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Monthly Archives: January 2011

Wilson L.J. in Jones v Jones [2011] EWCA Civ 41:

‘The judge released his judgment for publication but on an anonymised basis, i.e. as J v. J. Its citation number is [2010] EWHC 2654. It has 484 paragraphs. An article on the judgment, by Mr Ashley Murray of counsel, has recently been published in [2010] Family Law, Vol 40, at 1111. Mr Murray introduced his article as follows:

“There are certain challenges each of us should attempt in our lifetime and for most these involve a particular jump, a mountain climb, etc. Akin to these in the legal world would be reading from first to last a judgment of Charles J. One of his most recent is J v. J …”

Mr Murray’s introductory sentences were witty and brave. In respect at any rate of the judgment in the present case, they were also, I am sorry to say, apposite…’

The appeal was concerned with two questions (1) how the sharing principle in ancillary relief is to be applied when the husband’s assets are the proceeds of sale of a company he bought into the marriage and built up during the currency of the marriage and (2) did the need principle, where it suggested an award lower than generated by the sharing principle, inform or dictate the extent of the departure from equality within the sharing principle.

Along the way, the Court of Appeal found a way to cite, consider and disagree with the recent decision of the Court of Final Appeal in WLK v TMC, Unreported, 12 Nov. 2010, FACV 21/2009.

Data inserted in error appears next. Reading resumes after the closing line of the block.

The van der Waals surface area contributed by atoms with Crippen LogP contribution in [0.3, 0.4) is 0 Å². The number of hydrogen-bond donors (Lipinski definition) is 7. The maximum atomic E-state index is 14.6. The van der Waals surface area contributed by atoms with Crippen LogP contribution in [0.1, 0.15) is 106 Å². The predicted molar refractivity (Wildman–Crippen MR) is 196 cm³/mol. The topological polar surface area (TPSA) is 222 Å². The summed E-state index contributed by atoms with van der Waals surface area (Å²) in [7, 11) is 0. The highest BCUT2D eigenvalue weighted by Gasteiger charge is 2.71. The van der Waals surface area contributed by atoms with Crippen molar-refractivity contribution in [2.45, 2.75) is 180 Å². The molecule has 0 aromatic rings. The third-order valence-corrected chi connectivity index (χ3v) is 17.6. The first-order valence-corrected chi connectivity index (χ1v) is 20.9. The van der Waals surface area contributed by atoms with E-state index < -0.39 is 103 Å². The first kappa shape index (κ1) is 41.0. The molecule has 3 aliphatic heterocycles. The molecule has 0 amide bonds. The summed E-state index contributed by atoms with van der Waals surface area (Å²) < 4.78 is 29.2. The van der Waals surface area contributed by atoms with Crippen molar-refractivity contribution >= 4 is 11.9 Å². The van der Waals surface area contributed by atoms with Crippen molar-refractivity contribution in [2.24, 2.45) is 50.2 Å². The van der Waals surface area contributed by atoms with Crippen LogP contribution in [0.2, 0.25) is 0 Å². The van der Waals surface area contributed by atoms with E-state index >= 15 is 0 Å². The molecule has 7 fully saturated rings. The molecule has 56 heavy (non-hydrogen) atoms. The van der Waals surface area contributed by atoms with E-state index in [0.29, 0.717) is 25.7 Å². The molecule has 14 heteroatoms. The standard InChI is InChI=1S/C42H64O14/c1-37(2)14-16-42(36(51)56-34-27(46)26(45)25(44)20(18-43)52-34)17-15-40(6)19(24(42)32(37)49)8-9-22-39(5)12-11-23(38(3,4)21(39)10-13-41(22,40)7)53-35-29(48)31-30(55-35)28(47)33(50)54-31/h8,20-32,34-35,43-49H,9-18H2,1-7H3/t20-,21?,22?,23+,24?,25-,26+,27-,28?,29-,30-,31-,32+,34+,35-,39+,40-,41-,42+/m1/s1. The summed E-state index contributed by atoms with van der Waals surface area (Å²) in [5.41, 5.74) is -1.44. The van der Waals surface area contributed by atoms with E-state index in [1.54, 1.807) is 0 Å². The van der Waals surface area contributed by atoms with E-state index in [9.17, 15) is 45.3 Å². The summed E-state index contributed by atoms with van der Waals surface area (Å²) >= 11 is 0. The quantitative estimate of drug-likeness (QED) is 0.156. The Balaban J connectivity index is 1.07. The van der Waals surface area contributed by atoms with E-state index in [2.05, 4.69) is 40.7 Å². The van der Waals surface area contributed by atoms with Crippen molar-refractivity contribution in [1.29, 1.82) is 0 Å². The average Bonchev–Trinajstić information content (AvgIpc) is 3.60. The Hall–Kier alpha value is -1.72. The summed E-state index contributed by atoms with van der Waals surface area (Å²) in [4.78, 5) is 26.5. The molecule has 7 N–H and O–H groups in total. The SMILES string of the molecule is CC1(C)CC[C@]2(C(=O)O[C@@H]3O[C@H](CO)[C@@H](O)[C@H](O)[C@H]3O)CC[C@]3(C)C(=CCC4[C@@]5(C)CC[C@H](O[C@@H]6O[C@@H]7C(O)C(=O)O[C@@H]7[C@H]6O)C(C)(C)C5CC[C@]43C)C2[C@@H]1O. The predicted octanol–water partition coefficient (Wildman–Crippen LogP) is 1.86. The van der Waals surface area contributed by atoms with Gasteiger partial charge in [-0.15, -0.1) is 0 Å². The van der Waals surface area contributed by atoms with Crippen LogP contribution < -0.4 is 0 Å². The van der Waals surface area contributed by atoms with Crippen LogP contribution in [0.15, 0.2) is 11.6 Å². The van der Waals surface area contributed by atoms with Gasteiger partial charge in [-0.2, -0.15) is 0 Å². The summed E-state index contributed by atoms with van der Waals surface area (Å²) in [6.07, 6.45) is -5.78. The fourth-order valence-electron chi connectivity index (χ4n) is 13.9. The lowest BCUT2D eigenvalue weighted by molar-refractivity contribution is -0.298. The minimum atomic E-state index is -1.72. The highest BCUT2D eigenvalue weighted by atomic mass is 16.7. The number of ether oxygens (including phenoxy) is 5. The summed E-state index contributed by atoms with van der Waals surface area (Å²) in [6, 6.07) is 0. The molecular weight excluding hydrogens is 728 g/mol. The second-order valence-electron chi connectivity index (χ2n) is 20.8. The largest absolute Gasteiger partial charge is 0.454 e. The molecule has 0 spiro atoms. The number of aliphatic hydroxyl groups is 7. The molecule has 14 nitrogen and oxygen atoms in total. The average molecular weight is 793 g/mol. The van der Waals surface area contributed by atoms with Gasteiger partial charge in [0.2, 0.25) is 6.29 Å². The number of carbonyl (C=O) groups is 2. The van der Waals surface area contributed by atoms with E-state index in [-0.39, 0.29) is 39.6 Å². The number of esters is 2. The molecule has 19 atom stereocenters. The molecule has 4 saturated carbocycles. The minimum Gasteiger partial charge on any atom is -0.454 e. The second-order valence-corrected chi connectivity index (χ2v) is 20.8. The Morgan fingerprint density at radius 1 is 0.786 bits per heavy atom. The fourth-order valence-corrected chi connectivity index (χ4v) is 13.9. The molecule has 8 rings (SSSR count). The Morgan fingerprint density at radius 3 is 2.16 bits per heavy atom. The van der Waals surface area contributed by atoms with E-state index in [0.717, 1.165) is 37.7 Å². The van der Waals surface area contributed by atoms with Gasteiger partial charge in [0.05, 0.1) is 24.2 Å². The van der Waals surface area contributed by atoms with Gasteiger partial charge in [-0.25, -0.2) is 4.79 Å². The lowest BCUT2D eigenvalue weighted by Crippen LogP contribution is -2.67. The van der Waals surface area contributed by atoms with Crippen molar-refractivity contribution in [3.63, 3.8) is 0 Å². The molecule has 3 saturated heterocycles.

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The-road (WinCE) It’s a rare book that you can read shivering on a cold day and feel only the cruel edges on the prose. Cormac McCarthy’s ‘The Road’ is such a book.

The Road follows the journey southwards of an unnamed father and son, a decade after a great, unexplained cataclysm (which appears to be a nuclear winter) has destroyed civilization. The father leads the boy, through the desolate landscape, along vacant highways, towards the sea.  They are sustained only by the vague hope of finding warmth, food and more “good guys” like themselves. Carrying only what can be salvaged from the passing remnants of civilisation, they must avoid the savage bands that roam their path.

The characters transform the standard post-apocalyptic survival genre into a captivating horror because of the intimate father-son bond which keeps both alive in this bleak world. Fighting for each other, motivated only by their desperate, life-gripping need to stay for each other, they provide a frightening lens to view survival.

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828464_63968239 (WinCE) I would have enjoyed worshipping a sun god: streaming sunlight captures my heart. Bright sunlight, its glory re-re-re-reflected back up to the infinite, speaks fluidly of the natural order.

It’s heart-stopping when you catch – and streaming sunlight always means I’ve caught – nature in the midst of its most powerful rite. There is a transcendental power in sunlight – the most potent of primitive forces.

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